A revolutionary "lab on a chip" developed by scientists at Purdue University could allow for the development of new nano-medical techniques to help fight breast cancer.
The model precisely simulates the mammary duct system present in the human breast, making it possible to test the efficacy of treatments which target and destroy cancerous cells, according to the researchers.
One of the team's leaders, Sophie Lelievre, said the new model was an important advance in the development of breast cancer cures.
"We've known that the best way to detect this cancer early and treat it effectively would be to get inside the mammary ducts to evaluate and treat the cells directly, and this is the first step in that direction," she said.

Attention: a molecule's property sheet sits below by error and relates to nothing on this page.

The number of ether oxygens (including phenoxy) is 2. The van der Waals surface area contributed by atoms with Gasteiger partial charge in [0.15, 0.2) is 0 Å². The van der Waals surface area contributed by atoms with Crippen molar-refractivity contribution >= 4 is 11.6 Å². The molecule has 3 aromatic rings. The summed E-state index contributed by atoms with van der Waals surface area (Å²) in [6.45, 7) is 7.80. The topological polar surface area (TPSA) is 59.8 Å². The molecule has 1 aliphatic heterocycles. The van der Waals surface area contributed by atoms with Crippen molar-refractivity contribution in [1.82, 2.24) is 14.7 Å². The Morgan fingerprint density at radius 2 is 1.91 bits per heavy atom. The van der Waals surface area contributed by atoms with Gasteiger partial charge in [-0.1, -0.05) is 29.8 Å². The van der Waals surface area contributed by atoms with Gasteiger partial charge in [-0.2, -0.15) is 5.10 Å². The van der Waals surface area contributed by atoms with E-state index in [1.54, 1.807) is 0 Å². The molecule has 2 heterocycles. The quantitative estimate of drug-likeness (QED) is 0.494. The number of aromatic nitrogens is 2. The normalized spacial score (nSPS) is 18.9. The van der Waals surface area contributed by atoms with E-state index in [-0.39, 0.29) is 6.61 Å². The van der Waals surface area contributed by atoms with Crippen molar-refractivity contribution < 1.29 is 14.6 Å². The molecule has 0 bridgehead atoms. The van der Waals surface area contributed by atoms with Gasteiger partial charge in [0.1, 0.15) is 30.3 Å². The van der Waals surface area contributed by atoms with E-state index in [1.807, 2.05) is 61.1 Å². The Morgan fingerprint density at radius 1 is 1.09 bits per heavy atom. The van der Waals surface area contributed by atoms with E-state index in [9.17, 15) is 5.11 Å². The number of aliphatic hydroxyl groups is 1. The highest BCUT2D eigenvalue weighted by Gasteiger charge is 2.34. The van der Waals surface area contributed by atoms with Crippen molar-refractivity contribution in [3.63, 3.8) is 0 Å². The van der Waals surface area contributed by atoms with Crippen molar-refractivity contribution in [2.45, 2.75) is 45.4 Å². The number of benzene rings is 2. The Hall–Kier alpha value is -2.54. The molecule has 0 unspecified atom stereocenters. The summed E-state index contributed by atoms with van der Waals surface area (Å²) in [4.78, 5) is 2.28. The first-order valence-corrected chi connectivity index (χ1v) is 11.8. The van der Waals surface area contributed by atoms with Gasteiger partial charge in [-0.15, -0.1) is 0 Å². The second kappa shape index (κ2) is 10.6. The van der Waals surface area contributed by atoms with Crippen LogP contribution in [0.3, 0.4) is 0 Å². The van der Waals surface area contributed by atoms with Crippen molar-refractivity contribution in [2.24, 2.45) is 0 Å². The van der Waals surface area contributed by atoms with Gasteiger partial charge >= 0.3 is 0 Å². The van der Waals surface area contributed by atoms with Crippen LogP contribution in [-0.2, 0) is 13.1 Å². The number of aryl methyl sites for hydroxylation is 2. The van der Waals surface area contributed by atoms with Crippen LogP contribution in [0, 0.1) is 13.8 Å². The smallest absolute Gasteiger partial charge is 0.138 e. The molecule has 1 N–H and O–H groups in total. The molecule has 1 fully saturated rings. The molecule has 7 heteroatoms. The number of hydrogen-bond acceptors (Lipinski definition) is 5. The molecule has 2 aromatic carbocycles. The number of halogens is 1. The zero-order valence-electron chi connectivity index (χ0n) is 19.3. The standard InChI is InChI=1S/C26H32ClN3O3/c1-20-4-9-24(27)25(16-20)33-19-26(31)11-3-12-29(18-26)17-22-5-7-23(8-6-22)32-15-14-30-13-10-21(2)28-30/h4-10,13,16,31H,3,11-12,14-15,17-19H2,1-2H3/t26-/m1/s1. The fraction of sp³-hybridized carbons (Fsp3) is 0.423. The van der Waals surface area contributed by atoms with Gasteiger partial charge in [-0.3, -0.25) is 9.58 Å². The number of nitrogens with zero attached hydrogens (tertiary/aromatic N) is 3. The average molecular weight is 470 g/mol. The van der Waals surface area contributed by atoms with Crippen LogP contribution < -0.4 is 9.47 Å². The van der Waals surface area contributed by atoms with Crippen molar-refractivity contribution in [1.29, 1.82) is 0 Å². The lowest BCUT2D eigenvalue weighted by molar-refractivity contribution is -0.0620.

Additionally, the micro-lab could aid in the creation of highlighter chemicals, which detect tumors early. More testing is still needed, however, to ensure the system works under real-world conditions, the researchers said.
Advances in cancer treatment could improve life expectancy across a wide swath of the American public, potentially leading to lower health and life insurance rates.